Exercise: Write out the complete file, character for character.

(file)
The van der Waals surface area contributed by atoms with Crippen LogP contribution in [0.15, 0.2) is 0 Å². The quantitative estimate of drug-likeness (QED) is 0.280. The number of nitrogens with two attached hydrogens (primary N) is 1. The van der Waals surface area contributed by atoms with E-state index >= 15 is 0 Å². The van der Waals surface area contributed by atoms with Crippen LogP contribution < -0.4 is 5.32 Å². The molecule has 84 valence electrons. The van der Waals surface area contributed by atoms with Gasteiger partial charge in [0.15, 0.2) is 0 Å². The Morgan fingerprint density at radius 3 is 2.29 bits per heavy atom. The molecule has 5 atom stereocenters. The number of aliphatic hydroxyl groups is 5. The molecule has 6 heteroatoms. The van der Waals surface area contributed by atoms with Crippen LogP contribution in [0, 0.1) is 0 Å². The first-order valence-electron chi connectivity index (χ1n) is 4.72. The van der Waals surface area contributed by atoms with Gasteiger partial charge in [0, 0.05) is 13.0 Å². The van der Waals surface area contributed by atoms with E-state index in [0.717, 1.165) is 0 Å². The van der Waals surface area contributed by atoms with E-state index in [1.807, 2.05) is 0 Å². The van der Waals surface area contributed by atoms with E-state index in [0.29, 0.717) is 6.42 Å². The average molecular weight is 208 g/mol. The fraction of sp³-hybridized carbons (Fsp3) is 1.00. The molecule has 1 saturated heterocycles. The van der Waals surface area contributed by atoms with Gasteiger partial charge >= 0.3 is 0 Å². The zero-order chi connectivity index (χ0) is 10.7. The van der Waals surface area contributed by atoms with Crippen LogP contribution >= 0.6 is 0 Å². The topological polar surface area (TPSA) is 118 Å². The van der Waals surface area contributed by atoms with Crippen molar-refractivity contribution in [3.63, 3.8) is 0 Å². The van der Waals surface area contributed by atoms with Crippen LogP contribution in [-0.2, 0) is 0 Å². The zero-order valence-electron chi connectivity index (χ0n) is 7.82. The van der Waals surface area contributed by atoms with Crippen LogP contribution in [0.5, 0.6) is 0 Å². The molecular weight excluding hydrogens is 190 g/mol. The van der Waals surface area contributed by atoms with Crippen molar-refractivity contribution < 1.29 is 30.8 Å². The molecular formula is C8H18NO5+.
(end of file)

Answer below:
The van der Waals surface area contributed by atoms with Crippen LogP contribution in [0.15, 0.2) is 0 Å². The quantitative estimate of drug-likeness (QED) is 0.280. The number of nitrogens with two attached hydrogens (primary N) is 1. The van der Waals surface area contributed by atoms with E-state index >= 15 is 0 Å². The van der Waals surface area contributed by atoms with Crippen LogP contribution < -0.4 is 5.32 Å². The molecule has 84 valence electrons. The van der Waals surface area contributed by atoms with Gasteiger partial charge in [0.15, 0.2) is 0 Å². The Morgan fingerprint density at radius 3 is 2.29 bits per heavy atom. The molecule has 5 atom stereocenters. The number of aliphatic hydroxyl groups is 5. The molecule has 6 heteroatoms. The van der Waals surface area contributed by atoms with Crippen LogP contribution in [0, 0.1) is 0 Å². The first-order valence-electron chi connectivity index (χ1n) is 4.72. The van der Waals surface area contributed by atoms with Gasteiger partial charge in [0, 0.05) is 13.0 Å². The van der Waals surface area contributed by atoms with E-state index in [0.717, 1.165) is 0 Å². The van der Waals surface area contributed by atoms with E-state index in [1.807, 2.05) is 0 Å². The van der Waals surface area contributed by atoms with E-state index in [0.29, 0.717) is 6.42 Å². The average molecular weight is 208 g/mol. The fraction of sp³-hybridized carbons (Fsp3) is 1.00. The molecule has 1 saturated heterocycles. The van der Waals surface area contributed by atoms with Gasteiger partial charge >= 0.3 is 0 Å². The zero-order chi connectivity index (χ0) is 10.7. The van der Waals surface area contributed by atoms with Crippen LogP contribution >= 0.6 is 0 Å². The topological polar surface area (TPSA) is 118 Å². The van der Waals surface area contributed by atoms with Crippen molar-refractivity contribution in [3.63, 3.8) is 0 Å². The van der Waals surface area contributed by atoms with Crippen LogP contribution in [-0.2, 0) is 0 Å². The zero-order valence-electron chi connectivity index (χ0n) is 7.82. The van der Waals surface area contributed by atoms with Crippen LogP contribution in [0.5, 0.6) is 0 Å². The molecular weight excluding hydrogens is 190 g/mol. The van der Waals surface area contributed by atoms with Crippen molar-refractivity contribution < 1.29 is 30.8 Å². The molecular formula is C8H18NO5+.